© The Kyoto Costume Institute, photo by Takashi Hatakeyama
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c. 1925 - France
- Henry Bertrand
- Pink silk satin ground with gold and silver lamé; patterned with motifs of chrysanthemum and leaf of lespedeza (“hagi”) woven by liseré and broché techniques; pattern repeat L. 100cm.
- L. 296.5×W. 107.5
- Inventory Number(s)
- AC11040 2003-33-2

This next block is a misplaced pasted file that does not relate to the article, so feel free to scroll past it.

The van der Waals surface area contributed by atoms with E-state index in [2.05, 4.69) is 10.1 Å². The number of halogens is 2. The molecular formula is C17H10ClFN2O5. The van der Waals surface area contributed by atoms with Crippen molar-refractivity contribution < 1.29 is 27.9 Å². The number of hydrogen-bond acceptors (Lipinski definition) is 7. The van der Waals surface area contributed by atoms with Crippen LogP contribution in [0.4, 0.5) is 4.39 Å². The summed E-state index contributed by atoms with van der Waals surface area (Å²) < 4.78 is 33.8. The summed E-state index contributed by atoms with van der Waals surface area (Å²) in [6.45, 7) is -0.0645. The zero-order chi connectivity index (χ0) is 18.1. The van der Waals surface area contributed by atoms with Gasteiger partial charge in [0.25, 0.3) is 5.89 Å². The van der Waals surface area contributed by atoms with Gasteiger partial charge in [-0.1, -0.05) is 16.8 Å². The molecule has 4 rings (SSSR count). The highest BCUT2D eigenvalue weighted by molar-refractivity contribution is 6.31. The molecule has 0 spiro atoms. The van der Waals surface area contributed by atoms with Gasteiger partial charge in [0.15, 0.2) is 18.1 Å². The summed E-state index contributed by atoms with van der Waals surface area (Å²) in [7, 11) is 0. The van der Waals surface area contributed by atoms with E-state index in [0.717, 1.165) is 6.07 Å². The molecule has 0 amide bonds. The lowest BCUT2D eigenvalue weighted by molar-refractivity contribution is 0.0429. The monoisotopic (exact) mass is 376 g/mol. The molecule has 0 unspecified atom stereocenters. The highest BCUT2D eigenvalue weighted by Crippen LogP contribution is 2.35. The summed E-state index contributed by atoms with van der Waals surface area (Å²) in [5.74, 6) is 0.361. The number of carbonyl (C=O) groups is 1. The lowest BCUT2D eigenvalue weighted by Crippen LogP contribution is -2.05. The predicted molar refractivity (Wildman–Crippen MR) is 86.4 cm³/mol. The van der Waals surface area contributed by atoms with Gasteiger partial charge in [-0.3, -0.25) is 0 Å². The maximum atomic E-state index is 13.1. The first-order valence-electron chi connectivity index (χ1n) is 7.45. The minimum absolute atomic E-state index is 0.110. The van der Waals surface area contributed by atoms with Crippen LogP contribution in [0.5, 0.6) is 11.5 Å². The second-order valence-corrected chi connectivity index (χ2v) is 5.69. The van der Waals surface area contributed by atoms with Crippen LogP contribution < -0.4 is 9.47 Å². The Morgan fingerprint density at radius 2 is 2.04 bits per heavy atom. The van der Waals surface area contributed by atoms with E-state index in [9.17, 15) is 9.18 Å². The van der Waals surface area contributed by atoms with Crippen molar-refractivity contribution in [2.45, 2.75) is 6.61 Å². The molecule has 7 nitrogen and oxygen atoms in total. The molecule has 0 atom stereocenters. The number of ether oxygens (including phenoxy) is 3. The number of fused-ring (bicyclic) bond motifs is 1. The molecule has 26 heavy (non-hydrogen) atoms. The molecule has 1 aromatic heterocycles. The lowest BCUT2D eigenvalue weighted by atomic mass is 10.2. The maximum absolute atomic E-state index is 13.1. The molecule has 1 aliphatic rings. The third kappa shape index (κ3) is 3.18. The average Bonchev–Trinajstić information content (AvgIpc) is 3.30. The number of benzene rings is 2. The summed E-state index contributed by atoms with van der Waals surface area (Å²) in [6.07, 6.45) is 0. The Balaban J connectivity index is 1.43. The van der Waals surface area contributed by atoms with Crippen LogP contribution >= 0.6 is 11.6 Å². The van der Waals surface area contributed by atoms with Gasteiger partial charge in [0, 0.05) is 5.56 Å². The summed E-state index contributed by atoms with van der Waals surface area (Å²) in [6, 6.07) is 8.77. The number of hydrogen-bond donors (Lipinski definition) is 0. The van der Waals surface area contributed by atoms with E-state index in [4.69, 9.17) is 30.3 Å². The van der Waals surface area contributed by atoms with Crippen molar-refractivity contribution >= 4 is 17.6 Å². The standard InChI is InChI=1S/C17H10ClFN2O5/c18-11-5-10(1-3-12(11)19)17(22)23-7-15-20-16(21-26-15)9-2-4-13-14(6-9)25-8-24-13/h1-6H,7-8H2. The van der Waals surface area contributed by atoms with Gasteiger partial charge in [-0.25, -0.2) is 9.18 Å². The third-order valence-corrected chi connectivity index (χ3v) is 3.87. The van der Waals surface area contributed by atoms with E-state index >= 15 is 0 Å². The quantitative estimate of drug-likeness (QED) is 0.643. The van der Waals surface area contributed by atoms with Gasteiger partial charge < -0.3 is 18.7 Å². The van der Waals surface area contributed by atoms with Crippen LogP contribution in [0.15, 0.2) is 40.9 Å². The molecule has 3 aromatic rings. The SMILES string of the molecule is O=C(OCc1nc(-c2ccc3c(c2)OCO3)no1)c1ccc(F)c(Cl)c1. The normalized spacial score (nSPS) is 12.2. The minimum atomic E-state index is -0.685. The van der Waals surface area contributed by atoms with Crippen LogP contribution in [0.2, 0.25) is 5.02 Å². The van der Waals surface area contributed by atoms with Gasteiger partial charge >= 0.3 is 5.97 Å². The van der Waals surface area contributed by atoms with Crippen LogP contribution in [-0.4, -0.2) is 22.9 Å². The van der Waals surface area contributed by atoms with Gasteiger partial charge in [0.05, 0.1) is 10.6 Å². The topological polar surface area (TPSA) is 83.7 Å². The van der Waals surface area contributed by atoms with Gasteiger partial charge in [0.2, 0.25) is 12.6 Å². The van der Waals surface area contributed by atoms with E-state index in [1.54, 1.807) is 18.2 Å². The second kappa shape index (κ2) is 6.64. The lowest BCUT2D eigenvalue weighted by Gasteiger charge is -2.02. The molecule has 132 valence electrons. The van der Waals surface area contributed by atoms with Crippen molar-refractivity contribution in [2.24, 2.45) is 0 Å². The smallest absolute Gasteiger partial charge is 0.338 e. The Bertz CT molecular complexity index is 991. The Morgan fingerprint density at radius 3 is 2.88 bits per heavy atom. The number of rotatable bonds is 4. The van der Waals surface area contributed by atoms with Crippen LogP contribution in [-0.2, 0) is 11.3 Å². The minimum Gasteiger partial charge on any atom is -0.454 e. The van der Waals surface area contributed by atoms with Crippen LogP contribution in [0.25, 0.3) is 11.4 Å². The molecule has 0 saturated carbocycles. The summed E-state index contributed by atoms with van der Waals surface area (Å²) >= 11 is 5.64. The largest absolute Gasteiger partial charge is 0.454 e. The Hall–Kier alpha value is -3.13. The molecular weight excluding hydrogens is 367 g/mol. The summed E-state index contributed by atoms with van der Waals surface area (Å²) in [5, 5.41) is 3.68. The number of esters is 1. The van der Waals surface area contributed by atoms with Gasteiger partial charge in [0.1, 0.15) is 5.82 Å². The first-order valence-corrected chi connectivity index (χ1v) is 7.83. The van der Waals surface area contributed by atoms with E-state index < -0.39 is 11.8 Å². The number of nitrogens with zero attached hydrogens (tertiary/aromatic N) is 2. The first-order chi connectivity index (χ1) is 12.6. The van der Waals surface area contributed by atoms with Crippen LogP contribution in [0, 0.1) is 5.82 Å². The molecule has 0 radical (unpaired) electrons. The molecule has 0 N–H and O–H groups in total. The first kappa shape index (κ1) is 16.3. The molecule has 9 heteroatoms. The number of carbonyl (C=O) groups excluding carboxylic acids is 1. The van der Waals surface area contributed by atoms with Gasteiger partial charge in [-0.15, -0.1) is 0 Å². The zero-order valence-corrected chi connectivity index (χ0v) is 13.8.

Large crysanthemum flower motifs with long, thin irregularly-arranged petals are placed on a background incorporating a different crysanthemum variation and a band of lespedeza (“hagi”) leaves. All these motifs reference traditional Japanese patterns. Henry Bertrand began his career as an apprentice silk weaver for the French company Grand Frère, and established his company near Lyon in 1885. Lyon had been at the center of the European weaving industry since the 17th century. It provided an environment where weavers competed keenly in terms of artistic character and quality, and were sharply attuned to global trends in culture and diversity in decorative arts, working to meet the needs of clients in those areas. This textile uses traditional weaving techniques, but the design is heavily influenced by Japonism, which was seen as being highly innovative at the time. Textiles with the same design but different ground colors are held by the Musées des Tissus et des Arts Décoratifs de Lyon (Inv. 30370) and the Cleveland Museum of Art (Inv. 2003.42).